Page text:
MARY’S DAIRY DIARY - SEPTEMBER 2011
Blowsy late summer seeps into the richness and edge of early autumn. Field margins are heavy with grass seedheads, hedgerows richly hanging with blackberries, rosehip, haws, sloes. Jack rabbits look fat and prosperous, foxes well covered, the buzzards well grown and lazy - meat is easy to find. They take off heavily from a branch as you walk along, do they get too heavy to take off if they eat to much?
Cutting a field as part of its prescription for wildlife, Simon came across some chicken wire covering some cannabis plants. He cut all but one plant, left it standing alone in a cut circle. We got the police in, not wanting to be complicit in a crime. They were a little disappointed only to have one plant to take away. It felt very cheeky of someone to do that on our field; I hope there are some happy slugs, mice and rabbits on the cut and minced up plants. That’s one harvest that won’t get brought in.
CROPS - We harvest the maize - everyone eyes up the cobs - not sweet, but starchy. They are only sweet while the grain is green and liquid: then it is intensely sweet, almost like chewing sugar cane. The cob sheath and silk get hard and inedible (though more attractive to pests). Slowly, the grains ripen, going from squirting juice, to soft chese to hard cheese to just penetratable by your finger nail on enough plants far enough down the cob. Then, usually around the end of September, we call in the forage harvester, huge machine with great metal fingers dividing the rows, feeding them with ratcheting teeth into the great maw of the machine, its steady high pitched whine audible across the parish. We cut it direct into trailers, and whisk it back to the pit. This year we put it onto top of the whole crop wheat silage, a rich feed for the dead of winter, when the grass has forgotten the sweetness of summer. Sheet it soon enough, and it ferments into a clean, complex, delicious feed. Let the air in, and it becomes that rank stuff that people associate with silage - lilies that fester smell far worse than weeds, as the old saying goes.
GRASS - grazed and cut and grazed again, it forgets it wanted to set seed and starts being leafy again, in the cooler weather and a little rain, giving a welcome autumn flush of grass to feed the autumn calving cows. Late summer sun means it’s not so sweet or rich, but still the best feed we can give the cows, even when night gets longer than day at the end of the month. We have some Breton farmers coming this month to see what we are doing - they have some really interesting ideas about making the best of clover that will be great to catch up with.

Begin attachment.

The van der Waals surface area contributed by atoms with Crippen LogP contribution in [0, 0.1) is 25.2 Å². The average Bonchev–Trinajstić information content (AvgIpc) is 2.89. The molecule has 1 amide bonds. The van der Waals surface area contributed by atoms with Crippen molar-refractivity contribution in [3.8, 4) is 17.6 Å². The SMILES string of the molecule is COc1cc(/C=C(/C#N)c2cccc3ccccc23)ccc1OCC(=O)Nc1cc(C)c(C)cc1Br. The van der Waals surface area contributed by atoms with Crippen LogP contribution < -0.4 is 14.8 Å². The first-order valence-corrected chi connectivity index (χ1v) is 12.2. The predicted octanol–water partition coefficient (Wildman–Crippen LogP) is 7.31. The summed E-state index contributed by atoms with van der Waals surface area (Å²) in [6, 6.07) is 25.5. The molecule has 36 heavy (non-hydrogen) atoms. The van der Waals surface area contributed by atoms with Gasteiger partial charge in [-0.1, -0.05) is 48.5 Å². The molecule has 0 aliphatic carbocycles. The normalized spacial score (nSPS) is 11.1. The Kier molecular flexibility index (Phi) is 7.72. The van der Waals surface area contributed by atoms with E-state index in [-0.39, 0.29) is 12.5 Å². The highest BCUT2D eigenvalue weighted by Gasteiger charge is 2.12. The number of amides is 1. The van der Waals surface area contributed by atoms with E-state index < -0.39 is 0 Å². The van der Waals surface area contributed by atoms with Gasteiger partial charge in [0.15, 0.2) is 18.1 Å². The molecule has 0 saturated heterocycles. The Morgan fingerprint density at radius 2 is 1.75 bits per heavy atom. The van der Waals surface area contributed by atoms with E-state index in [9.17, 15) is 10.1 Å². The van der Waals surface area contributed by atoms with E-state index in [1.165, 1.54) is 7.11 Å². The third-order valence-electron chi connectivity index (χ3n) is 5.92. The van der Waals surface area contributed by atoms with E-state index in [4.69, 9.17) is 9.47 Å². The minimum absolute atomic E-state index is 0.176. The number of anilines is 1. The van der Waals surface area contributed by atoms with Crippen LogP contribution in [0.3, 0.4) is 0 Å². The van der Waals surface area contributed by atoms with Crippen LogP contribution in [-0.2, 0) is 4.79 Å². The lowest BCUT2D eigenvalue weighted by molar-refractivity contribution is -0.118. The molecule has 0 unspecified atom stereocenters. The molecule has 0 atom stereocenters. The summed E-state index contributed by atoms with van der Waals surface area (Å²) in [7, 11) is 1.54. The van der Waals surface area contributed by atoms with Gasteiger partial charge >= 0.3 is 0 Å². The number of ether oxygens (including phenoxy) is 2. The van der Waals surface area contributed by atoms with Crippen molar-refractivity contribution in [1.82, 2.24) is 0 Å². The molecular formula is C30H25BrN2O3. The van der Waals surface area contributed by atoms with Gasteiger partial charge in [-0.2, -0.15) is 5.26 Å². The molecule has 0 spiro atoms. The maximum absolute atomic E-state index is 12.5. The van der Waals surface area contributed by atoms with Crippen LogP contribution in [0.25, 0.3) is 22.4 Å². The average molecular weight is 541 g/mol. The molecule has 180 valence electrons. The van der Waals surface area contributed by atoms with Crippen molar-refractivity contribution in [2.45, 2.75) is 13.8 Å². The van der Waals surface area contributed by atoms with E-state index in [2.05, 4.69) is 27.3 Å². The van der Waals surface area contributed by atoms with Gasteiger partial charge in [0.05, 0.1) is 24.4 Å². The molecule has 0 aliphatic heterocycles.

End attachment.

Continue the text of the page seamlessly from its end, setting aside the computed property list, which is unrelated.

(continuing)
COWS - spring cows are milking on, calves now growing, coats shiny, those lines on their flanks to show they are putting on a little cover before the winter (I know that one too). The autumn calvers are nearly finished calving, and everyone settles into milking. We had a shortage of people to milk the cows, so have been training up a number of lively young people to milk, my son Mikey included - great skill, portable all over the world. I had a farm visit from some young secondary school girls, and Mikey came over to say hi after milking; they sent me a thank you card, asking me to tell my son he is fit. There was me thinking they were fascinated by my presentation on farming & cheese.
CHEESE - Back making cheese after ourclosedown, where we do all the checking of equipment, and steam pipes, painting, ceiling repair, floor mending - all the things we can’t do when we’ve got cheese in the dairy. We hope we are set, dairy and people refreshed to go forward for another year. We are sending cheese to America for Thanksgiving & the holiday season there - lovely to think of our cheese making its way into peoples’ home for their special celebrations.
I’m very excited about our ewes’ milk cheese, now 6 months old. We’ve worked hard to get a cheese that’s rich and balanced, without the fleeciness of some sheeps’ milk cheese. We’ve also got our Unpasteurized Cheddar now made with Cornish Sea Salt now 10 months old and getting mature, another subtle twist on that additional complexity of raw milk cheese.
RECIPE - Cheddar rolls
My sister-in-law Gina Quicke showed me this recipe of Dan Lepard’s. She’s trying out recipes for her teas at Sherwood Garden, which is good news for all of us.
550g stone-milled strong white flour
1tsp powdered mustard
300g Quickes Traditional Mature Cheddar
1 medium onion, finely chopped
300g warm water
2tsp fast action yeast
1 medium egg
Oil for kneading
Beaten egg, to finish
Freshly ground black pepper
Put the flour, salt and mustard in a large bowl, add the cheese and onion, and toss together with your fingers.
In a jug, whisk the water, yeast and egg unitl smooth, then pour this into the flour/cheese bowl and mix everything to a soft dough. Cover the bowl with a clean tea towel and set aside for 10 minutes. Lightly oil a worktop and knead the dough on it for just 10 second. Return to the bowl, cover and leave for an hour. Divide the dough into six equal pieces, shape into long sausages and place into a tray lined with non-stick baking paper. Cover and leave until risen between half again and double.
Brush with beaten egg, grind black pepper over them, put in a pre-heated oven (220°C) for 20-25 minutes until evenly golden all over.
QUICKES TRADITIONAL FARMHOUSE CHEESES
Newton St Cyres
Devon EX5 5AY
Tel: 01392 851222